- back up comments/statements – link to reputable, authoritative data sources to add credibility
- fact check – make sure you check the facts and statistics you use to ensure trustworthiness.
Step 4 Keyword Usage
No SEO content checklist would be complete without the mention of keywords as they are important for signalling to Google what your content is about. Gone are the days where keyword stuffing is a good ranking tactic as Google has become adept at spotting it – and will penalise you if you’re found doing it. For guidelines on what keyword stuffing looks like, click here.
Google’s algorithm is sophisticated enough now to recognise synonyms and so they’re better at matching a users search query with a website’s content. Therefore, keywords aren’t completely useless, you just need to make sure that you use them more strategically. Below is a checklist for where, how and what not to do with your keywords.
- don’t keyword stuff. Make sure that you use your keywords frequently but in a natural way – a good way to check your keyword usage is to use the find function (ctrl+F for Windows, cmd+F for Mac)
- use your keywords in image titles, alt-text and captions. These are great places to use your keywords, but don’t force them in
- use your keywords naturally in title tags, meta descriptions and URLs. Again, a great place to insert keywords to flag to users and Google what your content is about, but don’t make it spammy
- include your keyword in the first paragraph. By doing this you signal to both Google and the reader what your content is about and increases the chance they will read on.
Step 5 Technical SEO checklist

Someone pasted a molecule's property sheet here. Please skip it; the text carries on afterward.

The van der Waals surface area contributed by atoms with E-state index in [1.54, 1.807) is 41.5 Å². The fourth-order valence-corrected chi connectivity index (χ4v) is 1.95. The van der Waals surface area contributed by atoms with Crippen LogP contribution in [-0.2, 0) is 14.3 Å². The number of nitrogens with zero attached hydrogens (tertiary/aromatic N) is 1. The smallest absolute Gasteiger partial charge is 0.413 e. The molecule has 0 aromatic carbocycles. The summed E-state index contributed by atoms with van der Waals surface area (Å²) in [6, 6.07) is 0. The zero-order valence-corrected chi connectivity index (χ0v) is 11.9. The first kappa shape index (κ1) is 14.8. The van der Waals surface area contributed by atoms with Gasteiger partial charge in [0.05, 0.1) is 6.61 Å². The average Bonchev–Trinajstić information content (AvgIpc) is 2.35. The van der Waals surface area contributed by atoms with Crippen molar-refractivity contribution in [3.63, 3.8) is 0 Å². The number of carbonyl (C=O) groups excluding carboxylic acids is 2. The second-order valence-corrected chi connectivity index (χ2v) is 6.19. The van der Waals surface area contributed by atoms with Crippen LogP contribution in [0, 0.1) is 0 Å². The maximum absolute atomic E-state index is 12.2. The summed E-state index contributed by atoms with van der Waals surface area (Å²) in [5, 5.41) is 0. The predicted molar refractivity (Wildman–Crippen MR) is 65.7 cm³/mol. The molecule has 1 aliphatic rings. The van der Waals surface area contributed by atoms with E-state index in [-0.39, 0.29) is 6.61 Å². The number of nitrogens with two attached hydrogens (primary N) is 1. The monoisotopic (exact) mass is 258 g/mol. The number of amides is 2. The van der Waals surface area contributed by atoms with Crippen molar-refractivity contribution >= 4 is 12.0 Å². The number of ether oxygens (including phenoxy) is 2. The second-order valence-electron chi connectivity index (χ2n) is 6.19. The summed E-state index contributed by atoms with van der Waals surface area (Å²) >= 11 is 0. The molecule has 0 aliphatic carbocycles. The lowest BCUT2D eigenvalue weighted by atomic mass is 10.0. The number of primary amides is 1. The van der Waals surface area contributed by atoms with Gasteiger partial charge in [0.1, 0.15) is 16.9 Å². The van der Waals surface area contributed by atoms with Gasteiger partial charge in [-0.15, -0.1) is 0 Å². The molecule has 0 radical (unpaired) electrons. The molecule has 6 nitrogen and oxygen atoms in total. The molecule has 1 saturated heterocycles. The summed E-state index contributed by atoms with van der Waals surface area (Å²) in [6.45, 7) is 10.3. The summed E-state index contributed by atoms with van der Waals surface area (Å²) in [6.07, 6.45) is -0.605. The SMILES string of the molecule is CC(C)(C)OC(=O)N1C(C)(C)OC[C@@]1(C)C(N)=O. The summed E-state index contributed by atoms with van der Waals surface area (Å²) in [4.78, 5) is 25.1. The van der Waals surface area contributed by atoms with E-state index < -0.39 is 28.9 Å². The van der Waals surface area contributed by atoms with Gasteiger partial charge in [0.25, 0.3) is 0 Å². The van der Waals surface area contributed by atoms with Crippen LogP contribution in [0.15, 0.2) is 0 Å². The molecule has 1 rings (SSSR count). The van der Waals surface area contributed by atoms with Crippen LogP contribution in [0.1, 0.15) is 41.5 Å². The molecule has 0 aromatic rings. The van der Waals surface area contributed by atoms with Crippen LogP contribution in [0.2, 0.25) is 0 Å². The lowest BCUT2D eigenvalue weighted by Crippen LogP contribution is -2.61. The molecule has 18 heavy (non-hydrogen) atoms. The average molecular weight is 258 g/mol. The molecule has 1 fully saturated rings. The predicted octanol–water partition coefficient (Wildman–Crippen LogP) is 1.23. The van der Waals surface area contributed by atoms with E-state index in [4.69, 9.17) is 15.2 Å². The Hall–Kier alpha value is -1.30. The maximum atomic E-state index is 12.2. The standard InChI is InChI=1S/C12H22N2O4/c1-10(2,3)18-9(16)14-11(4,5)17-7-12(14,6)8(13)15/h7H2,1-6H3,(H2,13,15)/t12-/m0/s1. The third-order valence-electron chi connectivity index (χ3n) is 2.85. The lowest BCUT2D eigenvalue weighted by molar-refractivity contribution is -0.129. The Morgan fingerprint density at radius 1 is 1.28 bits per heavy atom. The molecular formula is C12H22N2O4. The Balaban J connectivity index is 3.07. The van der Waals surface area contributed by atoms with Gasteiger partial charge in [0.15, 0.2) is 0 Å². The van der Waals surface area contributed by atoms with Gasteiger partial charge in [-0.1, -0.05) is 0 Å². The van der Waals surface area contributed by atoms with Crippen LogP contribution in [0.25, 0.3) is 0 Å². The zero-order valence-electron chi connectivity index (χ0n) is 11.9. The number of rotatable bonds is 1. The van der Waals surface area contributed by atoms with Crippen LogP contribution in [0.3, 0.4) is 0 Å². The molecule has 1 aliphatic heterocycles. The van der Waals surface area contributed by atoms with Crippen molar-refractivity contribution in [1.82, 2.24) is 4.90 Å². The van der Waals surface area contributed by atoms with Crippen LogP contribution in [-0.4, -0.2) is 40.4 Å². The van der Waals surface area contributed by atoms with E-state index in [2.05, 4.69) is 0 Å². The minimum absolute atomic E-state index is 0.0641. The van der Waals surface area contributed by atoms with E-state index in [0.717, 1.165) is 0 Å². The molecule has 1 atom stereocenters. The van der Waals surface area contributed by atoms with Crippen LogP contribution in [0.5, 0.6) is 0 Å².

Normally, technical SEO applies to an entire website but there are some activities you can do to help boost the performance of individual pieces of content on search engines. Although they aren’t crucial for you to carry out, they can help your content rank and will certainly not be bad to do – every little helps.
- ensure your content loads quickly by compressing images and other media files
- ensure your content is digestible and easy to consume on a mobile – use responsive design and double-check CTAs are easy to click
- ensure your content is included in your submitted XML sitemap
- include links to the piece of content from related pages – a bonus if you can use anchors that are target keywords
- keep your URLs as short as possible – a study of 1 million URLs by MathewBarby consulting found that position one URLs average 59 characters in length.
Now you’re ready to create search engine optimised content
The importance of content cannot be understated in the current search-engine climate and if a senior SEO strategist at Google is saying it’s a top-two ranking factor, what more clarification do you need? Don’t be overwhelmed by the importance of content though, as the checklist above will have you ready to optimise your content.
Now go forth and create high-quality SEO content!